In all these cases we must remember that at the lowest temperature which we can attain, there is still heat acting on the molecule. It is probable that, even in the molecule, this prevents absolute contact, and that the atoms are vibrating under its influence within a certain range, increasing as the temperature rises, or as other vibrating actions are added to those of heat, until the atoms at last swing so far as to escape from the sphere of mutual attraction, and go off to form other molecules.

The effects of chemical force are very striking, heat, light, and electricity being among the accompanying phenomena.

Heat is the most universally manifested effect, no union of elements being unattended by it. Almost all the methods by which heat is artificially produced, either in the animal economy, or for the purpose of warming, depend on chemical force. Our fires owe their heating power to the chemical force which combines the carbon and hydrogen of the fuel with the oxygen of the air, and the intense heat of the electric arc is indirectly the result of the chemical action in the battery, or of the oxidation of the fuel under the boiler of the engine which drives the electro-magnetic engine. Whence is this heat derived, and how can we explain its production? Formerly, when heat was supposed to be a substance, known as caloric, the atoms were thought to hold a quantity of heat latent, and that when the atoms united, the compound, having less capacity for holding heat, the excess became sensible. We now know that this explanation is untrue; heat is only a form of vibration, and when sensible is generally the result of arrested motion. When a bullet strikes an iron target, its motion being suddenly arrested, an equivalent amount of heat is developed, which may suffice to melt the lead. Friction, or impeded motion, can develop heat, as we see in many processes of every-day life, as in the striking of a match. Electricity struggling to pass through a thin platinum wire, meets with resistance, and the wire becomes hot enough to melt even such an infusible metal. Hence, we should naturally look for a similar cause for the heat developed in chemical action, as, for example, when hydrogen, and chlorine, or hydrogen and oxygen unite. There is a common idea that the chemical force is itself transformed into heat. But the force which brings the atoms together is constantly acting with undiminished activity in keeping the atoms together, and as the transmutation of one force into another necessarily implies the cessation of the former one, this explanation must fall to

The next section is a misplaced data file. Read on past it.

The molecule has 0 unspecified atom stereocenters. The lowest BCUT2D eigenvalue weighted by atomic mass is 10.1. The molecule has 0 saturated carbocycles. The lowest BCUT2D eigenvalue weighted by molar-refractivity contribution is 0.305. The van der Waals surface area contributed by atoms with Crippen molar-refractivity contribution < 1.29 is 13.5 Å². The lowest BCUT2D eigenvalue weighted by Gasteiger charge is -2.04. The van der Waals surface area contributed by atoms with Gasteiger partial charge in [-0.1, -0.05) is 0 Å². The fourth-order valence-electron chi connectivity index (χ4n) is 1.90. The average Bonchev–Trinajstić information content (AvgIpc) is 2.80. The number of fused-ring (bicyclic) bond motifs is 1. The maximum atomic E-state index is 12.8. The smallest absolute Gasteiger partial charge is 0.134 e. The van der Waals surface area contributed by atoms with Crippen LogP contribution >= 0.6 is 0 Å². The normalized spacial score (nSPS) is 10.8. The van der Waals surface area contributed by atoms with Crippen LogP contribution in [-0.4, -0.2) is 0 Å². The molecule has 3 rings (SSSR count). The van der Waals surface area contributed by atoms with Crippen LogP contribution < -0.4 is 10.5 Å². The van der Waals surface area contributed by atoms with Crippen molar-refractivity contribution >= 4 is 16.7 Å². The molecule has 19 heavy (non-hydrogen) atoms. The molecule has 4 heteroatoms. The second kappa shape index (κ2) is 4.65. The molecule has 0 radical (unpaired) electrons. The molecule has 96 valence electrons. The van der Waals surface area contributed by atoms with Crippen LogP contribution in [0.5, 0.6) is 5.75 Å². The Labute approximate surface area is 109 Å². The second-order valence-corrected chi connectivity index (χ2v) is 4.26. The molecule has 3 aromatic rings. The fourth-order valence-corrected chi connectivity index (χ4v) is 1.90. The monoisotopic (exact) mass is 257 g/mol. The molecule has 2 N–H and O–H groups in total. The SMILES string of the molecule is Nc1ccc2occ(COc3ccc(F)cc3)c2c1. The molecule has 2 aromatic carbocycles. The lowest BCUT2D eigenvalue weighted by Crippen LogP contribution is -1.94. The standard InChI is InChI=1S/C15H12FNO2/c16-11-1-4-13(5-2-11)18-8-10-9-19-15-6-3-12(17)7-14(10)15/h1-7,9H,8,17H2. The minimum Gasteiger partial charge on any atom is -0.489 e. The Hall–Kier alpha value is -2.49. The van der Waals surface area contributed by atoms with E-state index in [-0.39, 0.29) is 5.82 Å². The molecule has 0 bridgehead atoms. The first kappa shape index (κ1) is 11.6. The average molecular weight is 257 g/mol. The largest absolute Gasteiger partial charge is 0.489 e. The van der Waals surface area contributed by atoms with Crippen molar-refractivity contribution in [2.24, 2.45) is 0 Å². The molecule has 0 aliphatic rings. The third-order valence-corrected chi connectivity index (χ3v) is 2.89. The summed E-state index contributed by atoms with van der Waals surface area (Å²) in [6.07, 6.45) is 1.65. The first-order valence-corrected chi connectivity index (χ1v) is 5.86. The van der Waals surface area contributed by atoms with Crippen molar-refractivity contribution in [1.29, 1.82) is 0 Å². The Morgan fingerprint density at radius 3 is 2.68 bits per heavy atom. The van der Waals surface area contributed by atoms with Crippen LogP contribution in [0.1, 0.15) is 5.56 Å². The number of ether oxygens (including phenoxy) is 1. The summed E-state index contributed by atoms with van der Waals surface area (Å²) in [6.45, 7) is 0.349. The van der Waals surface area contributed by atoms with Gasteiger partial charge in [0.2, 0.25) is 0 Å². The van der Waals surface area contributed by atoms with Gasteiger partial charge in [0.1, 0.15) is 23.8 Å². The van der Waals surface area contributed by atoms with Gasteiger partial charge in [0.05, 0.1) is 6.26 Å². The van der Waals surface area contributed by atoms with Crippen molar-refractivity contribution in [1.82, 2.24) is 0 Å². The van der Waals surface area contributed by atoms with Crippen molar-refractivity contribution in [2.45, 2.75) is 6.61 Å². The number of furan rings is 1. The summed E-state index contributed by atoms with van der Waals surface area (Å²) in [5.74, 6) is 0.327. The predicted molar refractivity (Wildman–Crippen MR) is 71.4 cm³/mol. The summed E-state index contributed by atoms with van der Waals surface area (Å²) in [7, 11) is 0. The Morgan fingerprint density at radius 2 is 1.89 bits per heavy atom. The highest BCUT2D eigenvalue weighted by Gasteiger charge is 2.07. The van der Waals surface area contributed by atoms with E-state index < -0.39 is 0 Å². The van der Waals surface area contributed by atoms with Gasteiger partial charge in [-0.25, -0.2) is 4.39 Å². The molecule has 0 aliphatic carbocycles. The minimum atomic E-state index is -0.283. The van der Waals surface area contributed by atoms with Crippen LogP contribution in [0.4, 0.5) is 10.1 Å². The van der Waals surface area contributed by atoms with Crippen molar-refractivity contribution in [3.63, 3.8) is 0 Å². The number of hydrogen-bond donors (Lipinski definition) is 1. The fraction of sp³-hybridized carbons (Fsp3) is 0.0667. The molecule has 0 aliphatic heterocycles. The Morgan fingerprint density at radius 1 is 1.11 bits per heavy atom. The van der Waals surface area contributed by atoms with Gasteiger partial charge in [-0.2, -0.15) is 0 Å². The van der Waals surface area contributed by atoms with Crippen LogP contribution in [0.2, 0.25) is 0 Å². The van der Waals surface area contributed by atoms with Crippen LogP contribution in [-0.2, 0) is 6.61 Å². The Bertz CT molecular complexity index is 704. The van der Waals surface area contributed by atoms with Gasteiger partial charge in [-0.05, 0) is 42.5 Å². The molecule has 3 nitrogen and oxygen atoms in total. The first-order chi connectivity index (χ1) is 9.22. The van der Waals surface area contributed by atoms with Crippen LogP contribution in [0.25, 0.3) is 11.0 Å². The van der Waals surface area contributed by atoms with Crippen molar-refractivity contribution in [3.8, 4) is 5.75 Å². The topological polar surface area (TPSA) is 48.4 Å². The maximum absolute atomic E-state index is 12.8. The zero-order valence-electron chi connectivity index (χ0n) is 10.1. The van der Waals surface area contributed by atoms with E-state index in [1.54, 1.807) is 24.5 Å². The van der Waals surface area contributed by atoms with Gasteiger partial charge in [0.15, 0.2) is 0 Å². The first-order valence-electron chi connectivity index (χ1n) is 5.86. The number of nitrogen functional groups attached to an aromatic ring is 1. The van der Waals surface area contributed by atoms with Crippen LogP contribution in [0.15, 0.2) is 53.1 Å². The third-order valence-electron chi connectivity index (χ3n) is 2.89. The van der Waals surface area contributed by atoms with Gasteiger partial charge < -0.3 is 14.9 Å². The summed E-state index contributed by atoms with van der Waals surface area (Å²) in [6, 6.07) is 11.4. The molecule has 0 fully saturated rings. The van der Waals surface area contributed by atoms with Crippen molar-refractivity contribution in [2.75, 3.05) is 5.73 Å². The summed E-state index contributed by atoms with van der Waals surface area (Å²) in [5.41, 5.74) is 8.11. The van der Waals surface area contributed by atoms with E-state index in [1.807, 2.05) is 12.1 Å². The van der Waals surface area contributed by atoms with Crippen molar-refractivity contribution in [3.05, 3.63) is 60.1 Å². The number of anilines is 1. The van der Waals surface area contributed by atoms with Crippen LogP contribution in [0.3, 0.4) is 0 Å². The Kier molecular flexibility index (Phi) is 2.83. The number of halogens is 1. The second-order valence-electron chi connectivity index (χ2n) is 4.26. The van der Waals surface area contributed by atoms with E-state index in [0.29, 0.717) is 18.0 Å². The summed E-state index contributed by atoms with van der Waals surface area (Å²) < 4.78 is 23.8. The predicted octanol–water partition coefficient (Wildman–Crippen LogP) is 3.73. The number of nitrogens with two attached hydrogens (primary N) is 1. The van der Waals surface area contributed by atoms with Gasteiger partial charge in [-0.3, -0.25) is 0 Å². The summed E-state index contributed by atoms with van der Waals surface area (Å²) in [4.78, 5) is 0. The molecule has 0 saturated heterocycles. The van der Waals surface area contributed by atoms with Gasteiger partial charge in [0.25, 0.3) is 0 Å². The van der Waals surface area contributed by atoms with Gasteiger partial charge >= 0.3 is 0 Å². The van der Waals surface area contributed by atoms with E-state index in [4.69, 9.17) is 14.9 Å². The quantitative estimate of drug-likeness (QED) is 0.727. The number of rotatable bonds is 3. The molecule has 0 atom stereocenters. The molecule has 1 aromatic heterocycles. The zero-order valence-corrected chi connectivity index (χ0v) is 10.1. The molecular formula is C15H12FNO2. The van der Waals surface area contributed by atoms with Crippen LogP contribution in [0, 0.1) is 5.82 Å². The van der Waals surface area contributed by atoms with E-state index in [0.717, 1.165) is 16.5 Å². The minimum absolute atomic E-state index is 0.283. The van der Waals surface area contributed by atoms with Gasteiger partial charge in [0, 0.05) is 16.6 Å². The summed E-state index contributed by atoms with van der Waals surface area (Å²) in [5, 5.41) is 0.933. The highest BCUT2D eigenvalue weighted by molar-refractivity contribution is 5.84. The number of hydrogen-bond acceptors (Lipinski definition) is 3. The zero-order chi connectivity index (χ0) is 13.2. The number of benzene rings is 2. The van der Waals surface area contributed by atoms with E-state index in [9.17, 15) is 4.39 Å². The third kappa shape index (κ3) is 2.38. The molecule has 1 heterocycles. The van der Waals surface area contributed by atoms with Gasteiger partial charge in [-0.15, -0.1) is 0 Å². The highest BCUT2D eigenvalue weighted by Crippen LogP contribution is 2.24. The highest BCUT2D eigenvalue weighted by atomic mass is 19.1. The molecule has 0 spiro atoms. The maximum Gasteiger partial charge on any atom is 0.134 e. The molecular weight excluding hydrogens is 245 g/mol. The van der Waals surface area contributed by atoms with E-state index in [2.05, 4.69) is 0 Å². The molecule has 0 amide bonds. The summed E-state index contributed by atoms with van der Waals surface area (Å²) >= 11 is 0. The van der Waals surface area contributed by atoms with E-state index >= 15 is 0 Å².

the ground. To what source can the heat, then, be due, except to the arrested motion of the atoms? Flying together with a force varying according to the attractive power they strike, and heat is evolved, greater as the velocity is greater. We thus see in the brilliant light, consequent on the intense heat when iron burns in oxygen, the result of the collision of incalculable atoms of oxygen striking the atoms of iron, just as heat is produced when the blacksmith hammers a bar of cold iron into redness. With such a simple explanation of the heat produced in chemical action, which accords with the production of heat in cases in which we can experimentally demonstrate the cause, it seems almost unnecessary to look for more recondite causes. The amount of heat appears to depend on the force exerted and the stability of the resulting compound. To quote again from Professor Williamson's address, "It has been proved that the heat of combination affords a measure of its force; and we know that in giving off heat particles of matter undergo a diminution of motion. We see, accordingly, that substances capable of exerting great force by their combination, are those which can undergo a great diminution of the velocity of their internal motions, and reciprocally. The force of chemical combination is evidently a function of atomic motion."